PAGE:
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Chicken Pluckers?

Discussion in 'Meat Birds ETC' started by preacher1, Jan 14, 2008.

  1. preacher1

    preacher1 Out Of The Brooder

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    Apr 13, 2007
    I'm interested in a mechanical chicken plucker. I've done some research on the internet looking at making the whizbank or purchasing the featherman pro. I would like some input from people who are using pluckers. What is the best type, brand, size, etc. What price range should I expect to pay. I'm thinking of raising around 30 cornish cross at a time. Any advice, suggestions or recomendations will be appreciated.
     
  2. FutureChickenMan

    FutureChickenMan Chillin' With My Peeps

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    I don't have any plucking equipment yet, but I'm considering building the whizbang. It sure appears to be the best value and looks like it works really well too.

    (video of whizbang in use; dead chicken alert)
     
  3. greyfields

    greyfields Overrun With Chickens

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    Everyone I know uses the Featherman pro who self processess.
     
  4. lynxpilot

    lynxpilot Out Of The Brooder

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    Jan 19, 2008
    I'm using a Featherman Pro. Near as I can figure, it's very close to an industrial machine as far as function, and I've been very pleased with it. It's somewhat expensive, so I'd recommend it for somebody who's doing large batches for sales. Scalding correctly is the key though. I heat a large barrel of water to about 130 degrees F and scald for about one minute. No burnt skin and the feathers all come off in the plucker.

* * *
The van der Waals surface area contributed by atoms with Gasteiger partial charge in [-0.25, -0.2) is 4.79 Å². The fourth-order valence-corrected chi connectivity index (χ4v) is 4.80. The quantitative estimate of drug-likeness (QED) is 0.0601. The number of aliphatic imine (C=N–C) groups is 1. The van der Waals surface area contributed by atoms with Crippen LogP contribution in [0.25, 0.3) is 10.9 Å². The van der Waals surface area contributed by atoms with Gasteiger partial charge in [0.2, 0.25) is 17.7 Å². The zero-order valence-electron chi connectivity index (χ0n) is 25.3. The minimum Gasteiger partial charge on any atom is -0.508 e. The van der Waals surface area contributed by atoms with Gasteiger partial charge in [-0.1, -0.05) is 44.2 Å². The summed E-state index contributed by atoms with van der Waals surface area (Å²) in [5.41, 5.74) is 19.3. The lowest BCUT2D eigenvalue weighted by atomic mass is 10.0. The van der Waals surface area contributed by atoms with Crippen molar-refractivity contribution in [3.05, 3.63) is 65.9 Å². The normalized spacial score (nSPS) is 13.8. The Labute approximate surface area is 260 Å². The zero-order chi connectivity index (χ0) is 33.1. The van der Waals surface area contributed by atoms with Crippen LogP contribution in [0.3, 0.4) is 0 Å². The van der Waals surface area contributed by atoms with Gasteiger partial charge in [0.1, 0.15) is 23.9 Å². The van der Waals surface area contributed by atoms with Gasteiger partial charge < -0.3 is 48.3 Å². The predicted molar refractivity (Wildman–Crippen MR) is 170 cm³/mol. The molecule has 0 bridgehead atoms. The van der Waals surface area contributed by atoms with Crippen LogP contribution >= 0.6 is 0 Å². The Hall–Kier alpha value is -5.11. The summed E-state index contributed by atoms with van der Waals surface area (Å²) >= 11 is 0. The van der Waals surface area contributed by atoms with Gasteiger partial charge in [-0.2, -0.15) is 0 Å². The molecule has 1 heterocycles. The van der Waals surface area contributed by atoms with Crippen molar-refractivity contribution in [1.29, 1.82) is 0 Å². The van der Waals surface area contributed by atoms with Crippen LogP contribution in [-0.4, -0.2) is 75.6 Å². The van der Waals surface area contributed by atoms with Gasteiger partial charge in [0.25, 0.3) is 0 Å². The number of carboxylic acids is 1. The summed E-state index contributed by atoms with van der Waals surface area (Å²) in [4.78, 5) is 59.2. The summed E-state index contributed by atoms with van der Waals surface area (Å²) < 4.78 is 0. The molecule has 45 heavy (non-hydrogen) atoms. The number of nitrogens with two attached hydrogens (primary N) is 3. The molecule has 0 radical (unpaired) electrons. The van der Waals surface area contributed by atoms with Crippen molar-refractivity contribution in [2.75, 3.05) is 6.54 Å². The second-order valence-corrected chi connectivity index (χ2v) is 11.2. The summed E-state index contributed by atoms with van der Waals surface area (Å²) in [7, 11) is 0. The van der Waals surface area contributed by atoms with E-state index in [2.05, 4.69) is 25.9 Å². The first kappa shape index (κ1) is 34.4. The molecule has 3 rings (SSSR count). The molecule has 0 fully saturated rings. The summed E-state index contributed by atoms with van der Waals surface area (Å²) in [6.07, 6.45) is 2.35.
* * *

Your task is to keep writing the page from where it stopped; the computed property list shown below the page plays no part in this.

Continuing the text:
5. snugglepup

    snugglepup Chillin' With My Peeps

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    But do the legs break while being plucked? I'm still somewhat disturbed by my plucking experience this morning.[​IMG]
     
  6. lynxpilot

    lynxpilot Out Of The Brooder

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    Jan 19, 2008
    Yes they do, sometimes. Wings more often. In a batch of 50 doing 2 at a time in the plucker, I probably had 2 broken or disjointed legs and 3 broken wings. Considering the alternative, I wasn't going to worry about it.

    The first time we used one, it was amazing. I researched the process as much as I could and did it by the book. They came out incredibly clean, pin feathers and all. Most of them didn't need any manual feather pulls at all. For the very few that did, it was minimal.

    Turkeys are a little different though. We had to work on them a little bit after the plucker.

    All in all, I couldn't imagine plucking manually in a production operation. The whole task is miserable enough without something stretching it out as much as plucking would. If you're only doing your own, I wouldn't get anything, or maybe just one of those bench top machines. But for your own plus some sales, the featherman can't be beat.
     

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